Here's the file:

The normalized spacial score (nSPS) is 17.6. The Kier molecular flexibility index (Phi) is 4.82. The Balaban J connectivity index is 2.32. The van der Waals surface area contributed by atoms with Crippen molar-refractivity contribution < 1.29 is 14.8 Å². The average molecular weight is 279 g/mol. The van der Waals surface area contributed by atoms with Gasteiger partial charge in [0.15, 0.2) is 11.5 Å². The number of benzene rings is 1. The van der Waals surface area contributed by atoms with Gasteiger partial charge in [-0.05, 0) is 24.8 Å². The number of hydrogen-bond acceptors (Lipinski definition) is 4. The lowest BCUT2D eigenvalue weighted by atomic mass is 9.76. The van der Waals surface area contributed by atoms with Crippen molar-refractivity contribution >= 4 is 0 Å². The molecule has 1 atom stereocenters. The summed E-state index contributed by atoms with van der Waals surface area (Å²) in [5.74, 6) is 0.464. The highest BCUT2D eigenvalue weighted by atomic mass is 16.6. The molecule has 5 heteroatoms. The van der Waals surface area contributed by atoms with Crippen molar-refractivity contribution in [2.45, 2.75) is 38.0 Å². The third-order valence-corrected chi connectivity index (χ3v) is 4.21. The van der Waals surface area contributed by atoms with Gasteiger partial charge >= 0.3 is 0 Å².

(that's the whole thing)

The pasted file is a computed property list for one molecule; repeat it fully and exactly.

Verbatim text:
The normalized spacial score (nSPS) is 17.6. The Kier molecular flexibility index (Phi) is 4.82. The Balaban J connectivity index is 2.32. The van der Waals surface area contributed by atoms with Crippen molar-refractivity contribution < 1.29 is 14.8 Å². The average molecular weight is 279 g/mol. The van der Waals surface area contributed by atoms with Gasteiger partial charge in [0.15, 0.2) is 11.5 Å². The number of benzene rings is 1. The van der Waals surface area contributed by atoms with Gasteiger partial charge in [-0.05, 0) is 24.8 Å². The number of hydrogen-bond acceptors (Lipinski definition) is 4. The lowest BCUT2D eigenvalue weighted by atomic mass is 9.76. The van der Waals surface area contributed by atoms with Crippen molar-refractivity contribution >= 4 is 0 Å². The molecule has 1 atom stereocenters. The summed E-state index contributed by atoms with van der Waals surface area (Å²) in [5.74, 6) is 0.464. The highest BCUT2D eigenvalue weighted by atomic mass is 16.6. The molecule has 5 heteroatoms. The van der Waals surface area contributed by atoms with Crippen molar-refractivity contribution in [2.45, 2.75) is 38.0 Å². The third-order valence-corrected chi connectivity index (χ3v) is 4.21. The van der Waals surface area contributed by atoms with Gasteiger partial charge >= 0.3 is 0 Å².